Fewer American adults are smoking cigarettes than ever, health officials said.
In fact, the rate of cigarette smoking has dropped from about 21 percent in 2005 to 18 percent in 2013. That means the number of cigarette smokers dropped from 45.1 million to 42.1 million, despite the increasing population, according to the U.S. Centers for Disease Control and Prevention (CDC).
However,"we still have a long way to go, and if we don't bend the curve down faster, over 5.5 million kids who are alive today will die prematurely from tobacco-related disease," said Dr. Tim McAfee, director of the CDC's Office on Smoking and Health.
Smoking is a major -- and modifiable -- risk factor for death and disease, he said.
"Smoking has a major impact on people's lives," McAfee said. "If you're a smoker you're at risk of dying 11 to 12 years earlier than if you are not a smoker," he said.
Although cigarette smoking is at a 50-year low, in some groups the proportion of smokers is higher than the average, McAfee said.
"Leading the pack, cigarette use is highest among those below the poverty level at almost 30 percent, compared to 17.8 percent in the general population," he said.
Other groups that continue to smoke at higher than average levels are the less educated, American Indians/Alaska Natives, men, people who live in the South or Midwest, people who have a disability, people with mental health issues, those who abuse drugs or alcohol, and people who are lesbian, gay or bisexual, McAfee said.
Tobacco companies target some of these groups, he said.
"Particularly among the lesbian/gay/bisexual community and people with substance abuse, there is evidence that, for decades, the tobacco industry has consciously pursued marketing campaigns aimed at these vulnerable populations," he said.
McAfee said effective strategies that reduce smoking include increasing the cost of cigarettes, increasing taxes on cigarettes and passing more smoke-free laws. In addition, education, anti-smoking media campaigns and providing better access to tobacco cessation programs are essential, he said.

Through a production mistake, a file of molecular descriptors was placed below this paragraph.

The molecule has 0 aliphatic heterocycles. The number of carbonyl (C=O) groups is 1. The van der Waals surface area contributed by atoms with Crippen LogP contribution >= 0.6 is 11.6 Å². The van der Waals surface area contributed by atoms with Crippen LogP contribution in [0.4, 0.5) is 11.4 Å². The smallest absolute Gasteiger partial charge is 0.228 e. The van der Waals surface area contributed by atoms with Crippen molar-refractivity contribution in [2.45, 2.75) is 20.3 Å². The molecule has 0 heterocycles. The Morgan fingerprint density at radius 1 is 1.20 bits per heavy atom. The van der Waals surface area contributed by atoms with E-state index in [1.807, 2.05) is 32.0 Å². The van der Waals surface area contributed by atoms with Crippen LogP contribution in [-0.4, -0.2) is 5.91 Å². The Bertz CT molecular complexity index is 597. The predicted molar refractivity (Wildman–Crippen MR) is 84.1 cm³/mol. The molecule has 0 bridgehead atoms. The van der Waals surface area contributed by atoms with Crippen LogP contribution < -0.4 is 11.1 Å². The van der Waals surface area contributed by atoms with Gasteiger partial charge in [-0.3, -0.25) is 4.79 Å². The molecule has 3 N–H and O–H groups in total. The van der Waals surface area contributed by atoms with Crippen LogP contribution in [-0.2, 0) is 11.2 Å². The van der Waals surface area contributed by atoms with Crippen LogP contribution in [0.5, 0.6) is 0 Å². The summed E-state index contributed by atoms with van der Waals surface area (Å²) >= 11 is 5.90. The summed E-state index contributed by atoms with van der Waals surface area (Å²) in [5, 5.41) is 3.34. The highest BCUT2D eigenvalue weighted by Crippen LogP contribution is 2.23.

The bulk of the burden to cut smoking falls on states, but they spend less than 2 percent (about $500 million) of the $25 billion they get from tobacco taxes and the tobacco settlement on anti-smoking programs, he said.
The report was published online on Nov. 26 in the Morbidity and Mortality Weekly Report.
Susan Liss, executive director for the Campaign for Tobacco-Free Kids, said, "It's not surprising that there has not been more recent progress. States have cut and severely underfunded tobacco prevention and cessation programs. In addition, progress at the state level in enacting higher tobacco taxes and smoke-free laws has slowed greatly."
Still, most of the news from the new report was good. According to the data, not only has the number of smokers decreased, but those who smoke, smoke less.
The researchers found that the proportion of those who smoke every day decreased from 81 percent in 2005 to 77 percent in 2013. In addition, the number of smokers who smoke only on some days increased from 19 percent in 2005 to 23 percent in 2013.
The average number of cigarettes smoked each day also decreased from 17 in 2005 to 14 in 2013, the report said.
Moreover, the number of smokers who smoked 20 to 29 cigarettes per day dropped from 35 percent in 2005 to 29 percent in 2013. And, the number who smoked fewer than 10 cigarettes per day increased from 16 percent in 2005 to 23 percent in 2013, the researchers found.
Dr. Norman Edelman, a senior consultant for scientific affairs at the American Lung Association, said it is significant that smokers are smoking less.
"That means that we are not left with hardcore smokers who have to have their pack a day or more," he said. "This suggests that there is still room to decrease the smoking rates."
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